Making Emotion the Key to Engagement and Caring

Watch a bad movie and chances are good you don’t care what happens to the characters no matter what challenges they may go through. They could avoid dozens of armed assassins, survive thousands of explosions and gunshots, and escape from attackers showing multiple car crashes — and you won’t care because you on’t care about the characters.

This is the mistake “The Eternals” made in trying to show that two superheroes loved each other by showing them having sex. That’s completely pointless since watching someone have sex won’t make you feel any more emotionally bonded to them than watching an X-rated adult movie. The key to engagement is emotion.

There’s a comedy called “Tucker & Dale vs. Evil,” which is a comedy horror movie that spoofs the tropes of typical horror movies. Instead of a bunch of college kids being victims and getting killed one by one, the college kids are actually the villains, trying to kill an innocent pair of hillbillies.

This idea alone is interesting, and most log lines for movies are interesting. Where most movies fall apart is that the log line is the only interesting part of the entire movie. The execution of the story is nothing more emotionally engaging than watching a porno movie.

In “Tucker & Dale vs. Evil,” the emotion comes from a hillbilly who’s actually smart but thinks he’s a loser. To help him change, he meets a beautiful college girl but thinks he doesn’t have a chance talking to her. Then by chance, he saves her life and brings her home where he helps her recuperate. That’s where he gets to know her and reveals he’s smart despite being a hillbilly. That’s when the girl starts to realize that she saw him as a dumb hillbilly but slowly realizes he cares about her and he’s a gentle man.

That’s the real story, the emotional engagement between the hillbilly and the pretty college girl. All the killing is really just the action that drives the hillbilly and the girl closer together. Yet this emotional bonding isn’t part of any log line.

Think of any log line and it’s never about the emotional story that’s what really makes the story memorable. “Die Hard” is about one man fighting an army of terrorists alone. Yet the real story is the emotional story about how he’s trying to get back together with his wife.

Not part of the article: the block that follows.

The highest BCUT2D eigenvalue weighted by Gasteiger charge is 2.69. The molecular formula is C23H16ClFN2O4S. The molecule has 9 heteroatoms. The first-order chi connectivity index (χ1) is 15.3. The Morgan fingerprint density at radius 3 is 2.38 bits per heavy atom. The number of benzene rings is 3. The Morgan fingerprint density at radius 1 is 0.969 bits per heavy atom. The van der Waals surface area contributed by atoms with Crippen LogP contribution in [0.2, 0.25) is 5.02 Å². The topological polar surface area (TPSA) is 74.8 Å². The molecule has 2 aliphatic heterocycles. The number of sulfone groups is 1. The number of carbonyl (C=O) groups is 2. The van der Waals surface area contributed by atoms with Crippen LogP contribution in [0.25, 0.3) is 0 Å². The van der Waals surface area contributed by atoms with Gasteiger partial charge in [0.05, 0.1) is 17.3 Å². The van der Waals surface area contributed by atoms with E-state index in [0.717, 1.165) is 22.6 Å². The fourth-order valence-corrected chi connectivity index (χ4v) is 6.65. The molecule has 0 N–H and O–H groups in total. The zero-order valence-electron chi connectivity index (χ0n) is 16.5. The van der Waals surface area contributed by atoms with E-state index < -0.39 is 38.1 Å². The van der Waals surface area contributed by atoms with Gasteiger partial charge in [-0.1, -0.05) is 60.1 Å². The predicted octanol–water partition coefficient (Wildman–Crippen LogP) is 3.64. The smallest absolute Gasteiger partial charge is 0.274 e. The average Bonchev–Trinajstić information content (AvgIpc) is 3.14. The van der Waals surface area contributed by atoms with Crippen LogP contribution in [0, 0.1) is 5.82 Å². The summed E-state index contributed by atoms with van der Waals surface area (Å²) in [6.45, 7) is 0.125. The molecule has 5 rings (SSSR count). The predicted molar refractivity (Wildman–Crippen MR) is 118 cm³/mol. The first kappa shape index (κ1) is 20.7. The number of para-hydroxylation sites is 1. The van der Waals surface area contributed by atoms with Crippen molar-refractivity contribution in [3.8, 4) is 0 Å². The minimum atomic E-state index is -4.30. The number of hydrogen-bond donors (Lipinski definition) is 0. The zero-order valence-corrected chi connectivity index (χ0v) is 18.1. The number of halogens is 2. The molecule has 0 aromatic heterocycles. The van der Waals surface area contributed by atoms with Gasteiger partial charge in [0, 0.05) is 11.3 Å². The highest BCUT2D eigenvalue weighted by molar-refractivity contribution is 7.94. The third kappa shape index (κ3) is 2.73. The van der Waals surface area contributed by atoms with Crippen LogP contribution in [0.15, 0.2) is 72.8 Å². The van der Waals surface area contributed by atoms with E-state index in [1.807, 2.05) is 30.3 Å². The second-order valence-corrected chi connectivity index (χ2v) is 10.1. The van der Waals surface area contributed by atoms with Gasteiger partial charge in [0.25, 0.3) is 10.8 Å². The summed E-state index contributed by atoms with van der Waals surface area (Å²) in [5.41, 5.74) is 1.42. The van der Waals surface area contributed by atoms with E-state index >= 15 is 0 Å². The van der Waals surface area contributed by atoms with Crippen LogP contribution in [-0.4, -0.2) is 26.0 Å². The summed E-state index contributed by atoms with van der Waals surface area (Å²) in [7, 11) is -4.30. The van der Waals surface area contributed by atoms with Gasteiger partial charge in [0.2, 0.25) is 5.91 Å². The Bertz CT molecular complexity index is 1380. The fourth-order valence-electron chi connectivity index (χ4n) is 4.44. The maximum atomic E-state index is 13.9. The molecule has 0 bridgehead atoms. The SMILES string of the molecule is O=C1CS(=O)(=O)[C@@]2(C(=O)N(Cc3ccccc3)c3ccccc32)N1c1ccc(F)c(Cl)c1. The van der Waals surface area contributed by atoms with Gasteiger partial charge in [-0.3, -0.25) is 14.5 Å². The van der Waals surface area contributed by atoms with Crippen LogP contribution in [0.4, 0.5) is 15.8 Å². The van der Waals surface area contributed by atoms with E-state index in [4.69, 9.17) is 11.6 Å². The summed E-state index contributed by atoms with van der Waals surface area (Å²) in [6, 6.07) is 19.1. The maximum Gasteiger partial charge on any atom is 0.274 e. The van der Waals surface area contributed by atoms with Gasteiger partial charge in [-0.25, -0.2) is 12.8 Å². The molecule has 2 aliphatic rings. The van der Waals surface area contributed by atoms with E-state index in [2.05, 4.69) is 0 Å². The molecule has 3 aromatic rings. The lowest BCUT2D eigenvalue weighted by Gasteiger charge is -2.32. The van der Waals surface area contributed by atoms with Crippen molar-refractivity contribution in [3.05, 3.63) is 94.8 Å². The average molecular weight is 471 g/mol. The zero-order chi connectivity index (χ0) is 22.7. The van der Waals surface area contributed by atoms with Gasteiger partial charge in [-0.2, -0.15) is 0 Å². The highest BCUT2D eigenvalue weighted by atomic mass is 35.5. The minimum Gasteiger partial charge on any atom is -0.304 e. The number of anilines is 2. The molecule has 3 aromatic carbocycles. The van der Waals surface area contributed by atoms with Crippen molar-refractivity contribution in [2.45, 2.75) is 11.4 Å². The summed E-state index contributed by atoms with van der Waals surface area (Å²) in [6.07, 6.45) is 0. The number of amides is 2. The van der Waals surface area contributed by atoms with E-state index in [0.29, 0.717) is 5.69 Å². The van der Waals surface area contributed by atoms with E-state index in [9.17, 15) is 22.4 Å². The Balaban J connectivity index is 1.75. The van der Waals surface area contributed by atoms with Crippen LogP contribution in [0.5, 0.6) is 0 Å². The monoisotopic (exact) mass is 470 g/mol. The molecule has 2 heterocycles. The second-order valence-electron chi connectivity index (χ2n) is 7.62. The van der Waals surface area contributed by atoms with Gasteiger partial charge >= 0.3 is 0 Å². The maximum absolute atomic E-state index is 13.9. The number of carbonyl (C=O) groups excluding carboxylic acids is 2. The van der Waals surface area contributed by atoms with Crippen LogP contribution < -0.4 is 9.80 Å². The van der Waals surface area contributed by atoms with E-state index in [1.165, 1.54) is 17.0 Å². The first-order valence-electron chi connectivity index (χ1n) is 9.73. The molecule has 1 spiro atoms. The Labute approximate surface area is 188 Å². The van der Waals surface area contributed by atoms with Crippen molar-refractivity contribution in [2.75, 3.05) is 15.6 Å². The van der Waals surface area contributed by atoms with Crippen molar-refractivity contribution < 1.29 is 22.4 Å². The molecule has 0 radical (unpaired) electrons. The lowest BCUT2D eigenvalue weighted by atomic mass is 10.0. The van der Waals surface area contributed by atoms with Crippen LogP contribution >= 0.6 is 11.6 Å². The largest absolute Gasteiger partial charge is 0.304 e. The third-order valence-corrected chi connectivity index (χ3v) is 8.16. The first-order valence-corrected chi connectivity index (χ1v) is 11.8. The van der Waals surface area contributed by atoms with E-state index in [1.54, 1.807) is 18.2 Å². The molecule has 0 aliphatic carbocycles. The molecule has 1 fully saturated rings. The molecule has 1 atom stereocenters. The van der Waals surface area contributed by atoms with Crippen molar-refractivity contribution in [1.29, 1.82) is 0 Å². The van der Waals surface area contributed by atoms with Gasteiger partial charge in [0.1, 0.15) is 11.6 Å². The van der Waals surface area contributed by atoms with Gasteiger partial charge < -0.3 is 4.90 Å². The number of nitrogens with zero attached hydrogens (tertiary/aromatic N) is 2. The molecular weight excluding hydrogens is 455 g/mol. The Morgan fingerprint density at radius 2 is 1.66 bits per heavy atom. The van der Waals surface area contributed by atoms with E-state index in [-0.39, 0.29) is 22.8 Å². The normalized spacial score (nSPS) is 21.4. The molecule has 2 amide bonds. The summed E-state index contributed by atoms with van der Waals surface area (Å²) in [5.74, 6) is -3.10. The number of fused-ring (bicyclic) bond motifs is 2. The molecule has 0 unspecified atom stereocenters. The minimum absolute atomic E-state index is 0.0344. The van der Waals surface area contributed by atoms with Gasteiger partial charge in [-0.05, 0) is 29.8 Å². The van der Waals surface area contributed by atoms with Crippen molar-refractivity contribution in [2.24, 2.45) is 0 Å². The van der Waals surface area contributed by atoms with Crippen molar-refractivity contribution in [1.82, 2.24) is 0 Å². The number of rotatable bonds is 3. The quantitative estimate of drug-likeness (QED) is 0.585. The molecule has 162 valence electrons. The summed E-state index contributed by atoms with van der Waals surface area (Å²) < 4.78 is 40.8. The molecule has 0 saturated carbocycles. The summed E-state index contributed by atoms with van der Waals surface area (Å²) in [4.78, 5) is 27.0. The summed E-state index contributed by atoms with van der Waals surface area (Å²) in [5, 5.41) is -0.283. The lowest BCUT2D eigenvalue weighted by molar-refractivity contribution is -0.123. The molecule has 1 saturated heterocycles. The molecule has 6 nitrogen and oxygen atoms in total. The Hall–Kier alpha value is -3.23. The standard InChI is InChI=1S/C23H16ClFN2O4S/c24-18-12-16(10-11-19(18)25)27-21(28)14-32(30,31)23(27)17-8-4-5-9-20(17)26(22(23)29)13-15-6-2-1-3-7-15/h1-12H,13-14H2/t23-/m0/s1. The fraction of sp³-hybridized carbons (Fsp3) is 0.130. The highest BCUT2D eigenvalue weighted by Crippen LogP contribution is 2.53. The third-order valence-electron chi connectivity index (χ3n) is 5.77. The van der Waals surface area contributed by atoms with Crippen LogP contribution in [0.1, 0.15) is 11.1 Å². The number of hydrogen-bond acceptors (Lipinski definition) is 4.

“Rocky” is about a down and out boxer given the chance to fight for the heavyweight championship of the world. Yet the real story is the emotional story about how Rocky wants to prove to himself and the world that he’s not a bum.

“Star Wars” is about a farm boy who rescues a princess from a planet-killing weapon. Yet the real story is the emotional story about the farm boy learning to trust himself and believe in himself.

The reason why bad movies are awful isn’t because they didn’t have a good idea, but because they lacked the unspoken emotional story that’s the backbone of every great movie. Omit the emotional story and you’re left with lots of action, gunfire, explosions, and car crashes, but no story.

A traditional log line answers the “What” of your story such as what is your story about. The emotional log line answers the “Why” of your story such as why does it matter to the hero what happens?

Write a traditional log line that explains “What ” your story is about. Then write a second emotional log line that explains “Why” your story is important to the hero. With both a “What” log line and a “Why” (emotional) log line, you’ll be far better prepared to write a great screenplay.

Leave a Reply

Your email address will not be published. Required fields are marked *

Time limit is exhausted. Please reload CAPTCHA.